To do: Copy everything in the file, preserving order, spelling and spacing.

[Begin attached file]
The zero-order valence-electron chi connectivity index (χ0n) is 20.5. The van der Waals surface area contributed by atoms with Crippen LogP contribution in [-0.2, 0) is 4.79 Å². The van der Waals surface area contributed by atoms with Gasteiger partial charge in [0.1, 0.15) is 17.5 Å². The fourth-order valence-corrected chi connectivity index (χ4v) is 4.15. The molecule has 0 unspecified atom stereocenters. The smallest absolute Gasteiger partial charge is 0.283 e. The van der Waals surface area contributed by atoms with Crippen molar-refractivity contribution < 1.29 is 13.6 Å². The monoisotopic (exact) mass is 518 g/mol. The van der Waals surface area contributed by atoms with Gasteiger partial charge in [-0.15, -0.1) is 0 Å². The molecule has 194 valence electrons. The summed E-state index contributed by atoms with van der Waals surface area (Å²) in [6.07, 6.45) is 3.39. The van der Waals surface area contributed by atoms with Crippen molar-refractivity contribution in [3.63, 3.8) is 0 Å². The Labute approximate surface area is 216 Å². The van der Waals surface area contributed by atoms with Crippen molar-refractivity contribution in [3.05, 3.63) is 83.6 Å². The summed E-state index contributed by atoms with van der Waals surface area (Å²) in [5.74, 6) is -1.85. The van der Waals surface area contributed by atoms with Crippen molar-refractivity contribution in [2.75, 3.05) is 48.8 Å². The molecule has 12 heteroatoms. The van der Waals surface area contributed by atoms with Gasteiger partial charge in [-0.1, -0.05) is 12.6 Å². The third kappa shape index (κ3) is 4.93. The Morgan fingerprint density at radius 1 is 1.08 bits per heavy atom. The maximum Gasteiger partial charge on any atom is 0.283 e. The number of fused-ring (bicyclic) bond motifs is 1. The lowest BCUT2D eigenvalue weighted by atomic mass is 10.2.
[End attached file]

The zero-order valence-electron chi connectivity index (χ0n) is 20.5. The van der Waals surface area contributed by atoms with Crippen LogP contribution in [-0.2, 0) is 4.79 Å². The van der Waals surface area contributed by atoms with Gasteiger partial charge in [0.1, 0.15) is 17.5 Å². The fourth-order valence-corrected chi connectivity index (χ4v) is 4.15. The molecule has 0 unspecified atom stereocenters. The smallest absolute Gasteiger partial charge is 0.283 e. The van der Waals surface area contributed by atoms with Crippen molar-refractivity contribution < 1.29 is 13.6 Å². The monoisotopic (exact) mass is 518 g/mol. The van der Waals surface area contributed by atoms with Gasteiger partial charge in [-0.15, -0.1) is 0 Å². The molecule has 194 valence electrons. The summed E-state index contributed by atoms with van der Waals surface area (Å²) in [6.07, 6.45) is 3.39. The van der Waals surface area contributed by atoms with Crippen molar-refractivity contribution in [3.63, 3.8) is 0 Å². The Labute approximate surface area is 216 Å². The van der Waals surface area contributed by atoms with Crippen molar-refractivity contribution in [3.05, 3.63) is 83.6 Å². The summed E-state index contributed by atoms with van der Waals surface area (Å²) in [5.74, 6) is -1.85. The van der Waals surface area contributed by atoms with Crippen molar-refractivity contribution in [2.75, 3.05) is 48.8 Å². The molecule has 12 heteroatoms. The van der Waals surface area contributed by atoms with Gasteiger partial charge in [-0.1, -0.05) is 12.6 Å². The third kappa shape index (κ3) is 4.93. The Morgan fingerprint density at radius 1 is 1.08 bits per heavy atom. The maximum Gasteiger partial charge on any atom is 0.283 e. The number of fused-ring (bicyclic) bond motifs is 1. The lowest BCUT2D eigenvalue weighted by atomic mass is 10.2.